Sonic logging

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Sonic logging is a well logging tool that provides a formation’s interval transit time, designated as , which is a measure of a formation’s capacity to transmit seismic waves. Geologically, this capacity varies with lithology and rock textures, most notably decreasing with an increasing effective porosity. This means that a sonic log can be used to calculate the porosity of a formation if the seismic velocity of the rock matrix, , and pore fluid, , are known, which is very useful for hydrocarbon exploration.

Process of sonic logging[edit]

Source and receiver relationships for a sonic log

The velocity is calculated by measuring the travel time from the piezoelectric transmitter to the receiver, normally with the units microsecond per foot (a measure of slowness). To compensate for the variations in the drilling mud thickness, there are actually two receivers, one near and one far. This is because the travel time within the drilling mud will be common for both, so the travel time within the formation is given by:

= ;

where = travel time to far receiver; = travel time to near receiver.

If it is necessary to compensate for tool tilt and variations in the borehole width then both up-down and down-up arrays can be used and an average can be calculated. Overall this gives a sonic log that can be made up of 1 or 2 pulse generators and 2 or 4 detectors, all located in single unit called a “sonde”, which is lowered down the well.[1]

An additional way in which the sonic log tool can be altered is increasing or decreasing the separation between the source and receivers. This gives deeper penetration and overcomes the problem of low velocity zones posed by borehole wall damage.

Cycle Skipping[edit]

The returning signal is a wavetrain and not a sharp pulse, so the detectors are only activated at a certain signal threshold. Sometimes, both detectors won’t be activated by the same peak (or trough) and the next peak (or trough) wave will activate one of them instead. This type of error is called cycle skipping and is easily identified because the time difference is equal to the time interval between successive pulse cycles.

Calculating porosity[edit]

Many relationships between travel time and porosity have been proposed, the most commonly accepted is the Wyllie time-average equation. The equation basically holds that the total travel time recorded on the log is the sum of the time the sonic wave spends travelling the solid part of the rock, called the rock matrix and the time spent travelling through the fluids in the pores. This equation is empirical and makes no allowance for the structure of the rock matrix or the connectivity of the pore spaces so extra corrections can often be added to it. The Wyllie time-average equation[2] is:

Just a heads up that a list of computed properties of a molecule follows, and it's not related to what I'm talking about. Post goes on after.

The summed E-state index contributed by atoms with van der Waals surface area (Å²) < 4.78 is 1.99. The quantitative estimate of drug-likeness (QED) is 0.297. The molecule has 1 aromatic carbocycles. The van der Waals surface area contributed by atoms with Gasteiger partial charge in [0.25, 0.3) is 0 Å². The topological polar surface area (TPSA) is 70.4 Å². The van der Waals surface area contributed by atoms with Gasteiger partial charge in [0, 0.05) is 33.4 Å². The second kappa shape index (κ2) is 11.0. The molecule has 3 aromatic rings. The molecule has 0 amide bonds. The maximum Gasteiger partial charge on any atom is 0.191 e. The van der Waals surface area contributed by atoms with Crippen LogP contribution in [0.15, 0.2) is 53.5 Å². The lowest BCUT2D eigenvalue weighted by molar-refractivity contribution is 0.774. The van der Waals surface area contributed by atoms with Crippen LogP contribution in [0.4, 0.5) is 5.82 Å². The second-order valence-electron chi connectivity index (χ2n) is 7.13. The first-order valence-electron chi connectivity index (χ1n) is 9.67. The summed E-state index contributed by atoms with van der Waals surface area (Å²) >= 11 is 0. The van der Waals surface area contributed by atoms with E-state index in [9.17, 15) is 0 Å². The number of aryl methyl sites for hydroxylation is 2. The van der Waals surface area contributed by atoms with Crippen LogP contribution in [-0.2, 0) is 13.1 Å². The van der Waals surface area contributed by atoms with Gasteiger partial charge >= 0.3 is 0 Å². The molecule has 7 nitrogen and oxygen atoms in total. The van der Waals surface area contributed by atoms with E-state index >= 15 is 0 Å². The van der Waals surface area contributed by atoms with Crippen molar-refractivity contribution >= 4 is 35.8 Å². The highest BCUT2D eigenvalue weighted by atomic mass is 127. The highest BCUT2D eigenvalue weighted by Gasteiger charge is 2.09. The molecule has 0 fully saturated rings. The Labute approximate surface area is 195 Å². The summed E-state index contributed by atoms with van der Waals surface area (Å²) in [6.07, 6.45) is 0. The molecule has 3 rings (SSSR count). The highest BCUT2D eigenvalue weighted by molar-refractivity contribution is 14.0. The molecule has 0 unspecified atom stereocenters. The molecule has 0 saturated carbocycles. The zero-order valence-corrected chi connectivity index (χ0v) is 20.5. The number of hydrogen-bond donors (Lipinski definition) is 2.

where = seismic velocity of the formation; = seismic velocity of the pore fluid; = seismic velocity of the rock matrix; = porosity.


The accuracy of sonic logs is rather poor, evident by the fact that regular- and long-spaced log measurements often conflict, and this should be taken into account when there are disagreements between seismic data and sonic log data.[1] Other considerations include that the resolution of sonic logs is on a scale of inches whereas seismic reflection data resolution is on the scale of meters, and the two methods use significantly different frequency ranges so travel times will vary due to dispersion.

In order to investigate how the varying size of a borehole has affected a sonic log, the results can be plotted against those of a caliper log.

Calibrated sonic log[edit]

To improve the tie between well data and seismic data a "check-shot" survey is often used to generate a calibrated sonic log. A geophone, or array of geophones is lowered down the borehole, with a seismic source located at the surface. The seismic source is fired with the geophone(s) at a series of different depths, with the interval transit times being recorded.[3] This is often done during the acquisition of a vertical seismic profile.

Use in mineral exploration[edit]

Sonic logs are also used in mineral exploration, especially exploration for iron and potassium.

See also[edit]


  1. ^ a b Sheriff, R. E., Geldart, L. P., (1995), 2nd Edition. Exploration Seismology. Cambridge University Press.
  2. ^ Wyllie, M. R. J., Gregory, A. R. & Gardner, G. H. F. 1958. An experimental investigation of factors affecting elastic wave velocities in porous media. Geophysics, 23: 459-93.
  3. ^ "Check-shot survey". Oilfield Glossary. Schlumberger. Retrieved 11 December 2015.